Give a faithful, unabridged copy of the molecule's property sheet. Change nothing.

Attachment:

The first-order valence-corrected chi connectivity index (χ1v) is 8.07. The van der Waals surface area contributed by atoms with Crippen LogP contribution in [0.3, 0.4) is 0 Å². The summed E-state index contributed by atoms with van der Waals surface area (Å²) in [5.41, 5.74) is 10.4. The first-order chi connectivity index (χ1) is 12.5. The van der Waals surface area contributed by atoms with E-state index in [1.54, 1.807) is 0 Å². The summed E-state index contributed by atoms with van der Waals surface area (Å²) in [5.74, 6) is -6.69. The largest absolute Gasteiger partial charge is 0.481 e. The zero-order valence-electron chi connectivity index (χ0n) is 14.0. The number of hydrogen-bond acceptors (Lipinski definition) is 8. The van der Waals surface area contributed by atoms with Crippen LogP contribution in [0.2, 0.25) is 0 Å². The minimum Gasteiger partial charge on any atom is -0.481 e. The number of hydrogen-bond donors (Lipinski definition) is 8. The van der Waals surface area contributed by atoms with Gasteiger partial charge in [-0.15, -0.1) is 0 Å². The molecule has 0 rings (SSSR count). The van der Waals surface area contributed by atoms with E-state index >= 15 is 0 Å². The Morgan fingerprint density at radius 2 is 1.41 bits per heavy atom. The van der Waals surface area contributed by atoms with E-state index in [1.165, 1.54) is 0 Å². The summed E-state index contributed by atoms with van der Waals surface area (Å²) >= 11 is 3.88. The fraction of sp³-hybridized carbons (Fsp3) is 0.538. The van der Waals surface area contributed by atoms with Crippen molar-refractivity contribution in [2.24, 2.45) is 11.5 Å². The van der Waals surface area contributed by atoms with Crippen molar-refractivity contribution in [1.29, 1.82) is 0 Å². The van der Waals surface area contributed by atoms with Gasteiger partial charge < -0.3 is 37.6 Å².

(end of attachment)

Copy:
The first-order valence-corrected chi connectivity index (χ1v) is 8.07. The van der Waals surface area contributed by atoms with Crippen LogP contribution in [0.3, 0.4) is 0 Å². The summed E-state index contributed by atoms with van der Waals surface area (Å²) in [5.41, 5.74) is 10.4. The first-order chi connectivity index (χ1) is 12.5. The van der Waals surface area contributed by atoms with E-state index in [1.54, 1.807) is 0 Å². The summed E-state index contributed by atoms with van der Waals surface area (Å²) in [5.74, 6) is -6.69. The largest absolute Gasteiger partial charge is 0.481 e. The zero-order valence-electron chi connectivity index (χ0n) is 14.0. The number of hydrogen-bond acceptors (Lipinski definition) is 8. The van der Waals surface area contributed by atoms with Crippen LogP contribution in [0.2, 0.25) is 0 Å². The minimum Gasteiger partial charge on any atom is -0.481 e. The number of hydrogen-bond donors (Lipinski definition) is 8. The van der Waals surface area contributed by atoms with Gasteiger partial charge in [-0.15, -0.1) is 0 Å². The molecule has 0 rings (SSSR count). The van der Waals surface area contributed by atoms with E-state index >= 15 is 0 Å². The Morgan fingerprint density at radius 2 is 1.41 bits per heavy atom. The van der Waals surface area contributed by atoms with E-state index in [1.165, 1.54) is 0 Å². The summed E-state index contributed by atoms with van der Waals surface area (Å²) >= 11 is 3.88. The fraction of sp³-hybridized carbons (Fsp3) is 0.538. The van der Waals surface area contributed by atoms with Crippen molar-refractivity contribution in [2.24, 2.45) is 11.5 Å². The van der Waals surface area contributed by atoms with Crippen molar-refractivity contribution in [1.29, 1.82) is 0 Å². The van der Waals surface area contributed by atoms with Gasteiger partial charge < -0.3 is 37.6 Å².